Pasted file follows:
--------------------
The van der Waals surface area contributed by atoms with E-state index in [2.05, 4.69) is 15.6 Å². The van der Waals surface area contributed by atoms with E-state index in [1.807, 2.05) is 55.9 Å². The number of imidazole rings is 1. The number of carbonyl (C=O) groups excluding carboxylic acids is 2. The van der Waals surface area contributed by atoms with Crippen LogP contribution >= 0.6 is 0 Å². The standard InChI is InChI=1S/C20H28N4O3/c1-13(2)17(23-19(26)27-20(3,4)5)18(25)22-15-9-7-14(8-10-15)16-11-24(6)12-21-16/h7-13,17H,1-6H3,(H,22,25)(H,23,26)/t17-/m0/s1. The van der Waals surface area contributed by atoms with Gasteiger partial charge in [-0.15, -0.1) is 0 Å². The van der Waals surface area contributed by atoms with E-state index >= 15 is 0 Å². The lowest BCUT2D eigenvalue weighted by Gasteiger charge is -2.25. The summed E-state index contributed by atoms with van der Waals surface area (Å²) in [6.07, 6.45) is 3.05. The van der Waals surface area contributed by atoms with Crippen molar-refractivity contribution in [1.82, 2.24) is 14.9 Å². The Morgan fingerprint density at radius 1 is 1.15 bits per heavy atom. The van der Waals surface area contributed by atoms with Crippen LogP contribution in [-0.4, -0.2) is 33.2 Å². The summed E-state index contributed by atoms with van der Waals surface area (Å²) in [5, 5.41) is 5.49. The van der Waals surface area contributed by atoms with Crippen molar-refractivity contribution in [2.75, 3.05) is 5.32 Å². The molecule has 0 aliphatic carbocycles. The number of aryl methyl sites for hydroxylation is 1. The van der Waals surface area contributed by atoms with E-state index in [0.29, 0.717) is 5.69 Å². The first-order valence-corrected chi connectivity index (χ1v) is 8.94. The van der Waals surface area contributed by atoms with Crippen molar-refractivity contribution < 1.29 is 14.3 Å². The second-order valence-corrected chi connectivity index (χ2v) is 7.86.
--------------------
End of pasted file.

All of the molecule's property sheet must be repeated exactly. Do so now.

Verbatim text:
The van der Waals surface area contributed by atoms with E-state index in [2.05, 4.69) is 15.6 Å². The van der Waals surface area contributed by atoms with E-state index in [1.807, 2.05) is 55.9 Å². The number of imidazole rings is 1. The number of carbonyl (C=O) groups excluding carboxylic acids is 2. The van der Waals surface area contributed by atoms with Crippen LogP contribution >= 0.6 is 0 Å². The standard InChI is InChI=1S/C20H28N4O3/c1-13(2)17(23-19(26)27-20(3,4)5)18(25)22-15-9-7-14(8-10-15)16-11-24(6)12-21-16/h7-13,17H,1-6H3,(H,22,25)(H,23,26)/t17-/m0/s1. The van der Waals surface area contributed by atoms with Gasteiger partial charge in [-0.15, -0.1) is 0 Å². The van der Waals surface area contributed by atoms with E-state index >= 15 is 0 Å². The lowest BCUT2D eigenvalue weighted by Gasteiger charge is -2.25. The summed E-state index contributed by atoms with van der Waals surface area (Å²) in [6.07, 6.45) is 3.05. The van der Waals surface area contributed by atoms with Crippen molar-refractivity contribution in [1.82, 2.24) is 14.9 Å². The Morgan fingerprint density at radius 1 is 1.15 bits per heavy atom. The van der Waals surface area contributed by atoms with Crippen LogP contribution in [-0.4, -0.2) is 33.2 Å². The summed E-state index contributed by atoms with van der Waals surface area (Å²) in [5, 5.41) is 5.49. The van der Waals surface area contributed by atoms with Crippen molar-refractivity contribution in [2.75, 3.05) is 5.32 Å². The molecule has 0 aliphatic carbocycles. The number of aryl methyl sites for hydroxylation is 1. The van der Waals surface area contributed by atoms with E-state index in [0.29, 0.717) is 5.69 Å². The first-order valence-corrected chi connectivity index (χ1v) is 8.94. The van der Waals surface area contributed by atoms with Crippen molar-refractivity contribution < 1.29 is 14.3 Å². The second-order valence-corrected chi connectivity index (χ2v) is 7.86.